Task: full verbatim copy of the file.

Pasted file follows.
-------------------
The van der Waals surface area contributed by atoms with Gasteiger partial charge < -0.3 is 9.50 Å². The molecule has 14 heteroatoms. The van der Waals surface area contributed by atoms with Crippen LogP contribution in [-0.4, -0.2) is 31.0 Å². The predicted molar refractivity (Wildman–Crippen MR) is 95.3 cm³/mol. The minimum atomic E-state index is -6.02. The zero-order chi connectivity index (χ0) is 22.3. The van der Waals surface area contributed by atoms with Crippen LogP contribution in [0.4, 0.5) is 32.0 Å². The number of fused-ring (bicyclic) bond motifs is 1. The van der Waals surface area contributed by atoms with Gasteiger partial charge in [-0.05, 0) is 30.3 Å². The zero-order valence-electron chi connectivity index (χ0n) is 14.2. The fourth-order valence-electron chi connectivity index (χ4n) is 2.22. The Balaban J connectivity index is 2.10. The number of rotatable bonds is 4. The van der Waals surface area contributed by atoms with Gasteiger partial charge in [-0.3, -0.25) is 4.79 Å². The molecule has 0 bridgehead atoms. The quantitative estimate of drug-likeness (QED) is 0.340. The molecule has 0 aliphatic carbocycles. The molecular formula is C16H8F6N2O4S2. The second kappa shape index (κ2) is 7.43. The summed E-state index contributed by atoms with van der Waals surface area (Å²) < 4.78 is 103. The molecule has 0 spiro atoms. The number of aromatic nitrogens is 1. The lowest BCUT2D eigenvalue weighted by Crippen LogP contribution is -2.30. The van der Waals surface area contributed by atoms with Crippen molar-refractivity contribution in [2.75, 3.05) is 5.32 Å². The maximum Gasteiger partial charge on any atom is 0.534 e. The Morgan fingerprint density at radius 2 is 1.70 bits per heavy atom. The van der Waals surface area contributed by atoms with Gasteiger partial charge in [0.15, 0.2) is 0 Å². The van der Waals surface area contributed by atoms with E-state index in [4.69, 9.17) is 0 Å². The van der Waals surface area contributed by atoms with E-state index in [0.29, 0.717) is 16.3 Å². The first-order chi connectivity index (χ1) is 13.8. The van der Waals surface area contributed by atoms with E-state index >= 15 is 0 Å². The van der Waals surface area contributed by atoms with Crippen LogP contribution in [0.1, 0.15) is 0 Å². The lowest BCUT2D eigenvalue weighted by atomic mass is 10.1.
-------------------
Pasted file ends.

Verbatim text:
The van der Waals surface area contributed by atoms with Gasteiger partial charge < -0.3 is 9.50 Å². The molecule has 14 heteroatoms. The van der Waals surface area contributed by atoms with Crippen LogP contribution in [-0.4, -0.2) is 31.0 Å². The predicted molar refractivity (Wildman–Crippen MR) is 95.3 cm³/mol. The minimum atomic E-state index is -6.02. The zero-order chi connectivity index (χ0) is 22.3. The van der Waals surface area contributed by atoms with Crippen LogP contribution in [0.4, 0.5) is 32.0 Å². The number of fused-ring (bicyclic) bond motifs is 1. The van der Waals surface area contributed by atoms with Gasteiger partial charge in [-0.05, 0) is 30.3 Å². The zero-order valence-electron chi connectivity index (χ0n) is 14.2. The fourth-order valence-electron chi connectivity index (χ4n) is 2.22. The Balaban J connectivity index is 2.10. The number of rotatable bonds is 4. The van der Waals surface area contributed by atoms with Gasteiger partial charge in [-0.3, -0.25) is 4.79 Å². The molecule has 0 bridgehead atoms. The quantitative estimate of drug-likeness (QED) is 0.340. The molecule has 0 aliphatic carbocycles. The molecular formula is C16H8F6N2O4S2. The second kappa shape index (κ2) is 7.43. The summed E-state index contributed by atoms with van der Waals surface area (Å²) < 4.78 is 103. The molecule has 0 spiro atoms. The number of aromatic nitrogens is 1. The lowest BCUT2D eigenvalue weighted by Crippen LogP contribution is -2.30. The van der Waals surface area contributed by atoms with Crippen molar-refractivity contribution in [2.75, 3.05) is 5.32 Å². The maximum Gasteiger partial charge on any atom is 0.534 e. The Morgan fingerprint density at radius 2 is 1.70 bits per heavy atom. The van der Waals surface area contributed by atoms with Gasteiger partial charge in [0.15, 0.2) is 0 Å². The van der Waals surface area contributed by atoms with E-state index in [4.69, 9.17) is 0 Å². The van der Waals surface area contributed by atoms with E-state index in [0.29, 0.717) is 16.3 Å². The first-order chi connectivity index (χ1) is 13.8. The van der Waals surface area contributed by atoms with E-state index >= 15 is 0 Å². The van der Waals surface area contributed by atoms with Crippen LogP contribution in [0.1, 0.15) is 0 Å². The lowest BCUT2D eigenvalue weighted by atomic mass is 10.1.